“Sorry” Erases Female Voices: Let’s Unlearn Excessive Apologising

Whether we like to admit it or not, from a young age, women are conditioned to apologise excessively, something that undermines the authority and power we possess. This is seen in so many aspects of life: in work, at school and even at home. The idea of constant apologies is perpetuated under the guise of being ideal and polite. The inherent difficulty in shaking off the habit of over-apologising derives from cultural norms of polity and the notion of good manners.

However, these deep-rooted cultural norms must be inspected in order to evaluate the female position in society, to help us realise the ways it can hold us back. As the acclaimed author Chimamanda Adichie said, “We teach girls to shrink themselves, to make themselves smaller,” and this occasionally manifests in the form of language that undermines our authority. In some cases, “sorry” contributes to the silencing of our voices, affirming the false notion that our ideas are ultimately inferior to those of men. This is because by saying sorry, we may be ‘shrinking’ ourselves in the sense that the apology anticipates a negative perception of the idea to which it is attributed, even though it may be a perfectly valuable contribution. In this way, overapologising may be holding women back from the progress we deserve.

This is not to say that the word “sorry” is fundamentally wrong, but unpacking the

impact this word has in its excessive use helps to expose the unconscious ways in which we as women validate the patriarchal system that often works against us. “Sorry” can help to communicate the realisation that we may be wrong, or can signal empathy and responsibility. However, it is much more than a verbal cue to balance a conversation, as it often works to undermine or discredit the opinion or validity of the speaker when used unnecessarily. In a classroom discussion, for instance, saying sorry as a woman could suggest on a subliminal level that we are comfortable with being a passive observer in a discussion. “Sorry” implies an acceptance of passivity because the act of apology seems to extend to the act of communicating itself, thereby implying that it is acceptable for women to remain unheard. Excessive apologies confirm stereotypical views of women being less capable of action and intellectual thought than men. This exposes overapologising’s very anti-feminist root, as it works to confirm oppressive views suggesting that women are intellectually incapable, which is far from the case.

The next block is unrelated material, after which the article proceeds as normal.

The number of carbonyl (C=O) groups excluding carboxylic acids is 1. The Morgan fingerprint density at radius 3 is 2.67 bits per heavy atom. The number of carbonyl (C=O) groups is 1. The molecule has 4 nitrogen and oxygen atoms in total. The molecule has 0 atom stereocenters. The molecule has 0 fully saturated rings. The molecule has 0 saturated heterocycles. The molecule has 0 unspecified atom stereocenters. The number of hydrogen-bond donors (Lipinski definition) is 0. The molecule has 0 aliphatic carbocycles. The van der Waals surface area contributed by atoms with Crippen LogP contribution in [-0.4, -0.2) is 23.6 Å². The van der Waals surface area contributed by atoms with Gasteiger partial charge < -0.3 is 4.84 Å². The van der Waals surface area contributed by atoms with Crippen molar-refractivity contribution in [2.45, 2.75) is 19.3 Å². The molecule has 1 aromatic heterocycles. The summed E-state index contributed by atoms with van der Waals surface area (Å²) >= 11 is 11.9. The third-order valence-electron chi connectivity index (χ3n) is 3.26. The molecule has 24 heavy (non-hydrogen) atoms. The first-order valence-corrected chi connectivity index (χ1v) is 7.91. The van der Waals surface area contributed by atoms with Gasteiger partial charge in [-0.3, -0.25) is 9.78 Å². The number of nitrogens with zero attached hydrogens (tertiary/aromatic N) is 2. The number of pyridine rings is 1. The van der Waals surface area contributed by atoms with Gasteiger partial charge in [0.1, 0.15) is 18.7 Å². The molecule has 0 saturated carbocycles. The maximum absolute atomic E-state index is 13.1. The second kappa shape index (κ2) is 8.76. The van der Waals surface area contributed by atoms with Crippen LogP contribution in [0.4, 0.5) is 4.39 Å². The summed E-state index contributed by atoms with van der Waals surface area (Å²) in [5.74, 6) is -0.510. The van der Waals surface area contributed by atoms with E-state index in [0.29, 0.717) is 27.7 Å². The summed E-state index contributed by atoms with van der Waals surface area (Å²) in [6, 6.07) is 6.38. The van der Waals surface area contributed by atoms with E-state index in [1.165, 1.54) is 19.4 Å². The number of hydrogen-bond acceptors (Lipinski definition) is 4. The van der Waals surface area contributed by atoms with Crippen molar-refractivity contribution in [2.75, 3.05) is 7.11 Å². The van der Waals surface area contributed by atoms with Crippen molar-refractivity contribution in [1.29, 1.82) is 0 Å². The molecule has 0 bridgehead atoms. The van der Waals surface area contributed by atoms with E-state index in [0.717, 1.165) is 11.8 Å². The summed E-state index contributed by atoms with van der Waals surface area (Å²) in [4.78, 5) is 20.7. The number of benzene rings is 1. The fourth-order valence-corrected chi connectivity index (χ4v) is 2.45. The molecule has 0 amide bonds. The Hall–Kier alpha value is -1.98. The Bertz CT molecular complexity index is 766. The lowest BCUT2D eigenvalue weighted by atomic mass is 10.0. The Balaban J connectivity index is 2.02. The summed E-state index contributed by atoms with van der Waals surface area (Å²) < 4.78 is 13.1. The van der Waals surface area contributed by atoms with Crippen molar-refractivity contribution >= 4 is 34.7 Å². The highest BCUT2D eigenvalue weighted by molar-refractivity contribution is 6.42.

“Sorry” is a magic word, churned out automatically by most, but often for all the wrong reasons. Many over-apologise in order to be perceived as pleasant or polite. Some even say it to create a superficial sense of resolution. But upon closer inspection, the word contributes to the erasure of female voices as it often translates to “I hope my opinion does not intimidate you” or “I apologize for taking up space.” These subtle signals may keep women from accessing the power they deserve. Furthermore, these notions build into an oppressive structure that, as women, we must deconstruct: one that tells us that asserting authority and agency is wrong. I maintain that the word “sorry” is not always problematic and for this reason it would be unnecessary to suggest that the word should be banned from use. However, this serves as a consideration of the negative impacts it imposes on individuals by playing into a narrative of female inferiority. Maybe it’s “not that deep.” But with an awareness of role overapologising plays in the hegemonic power structures that tend to limit the power of women, perhaps unlearning the act of overapologising is a step in the right direction.

Written by  Funmi Lijadu 

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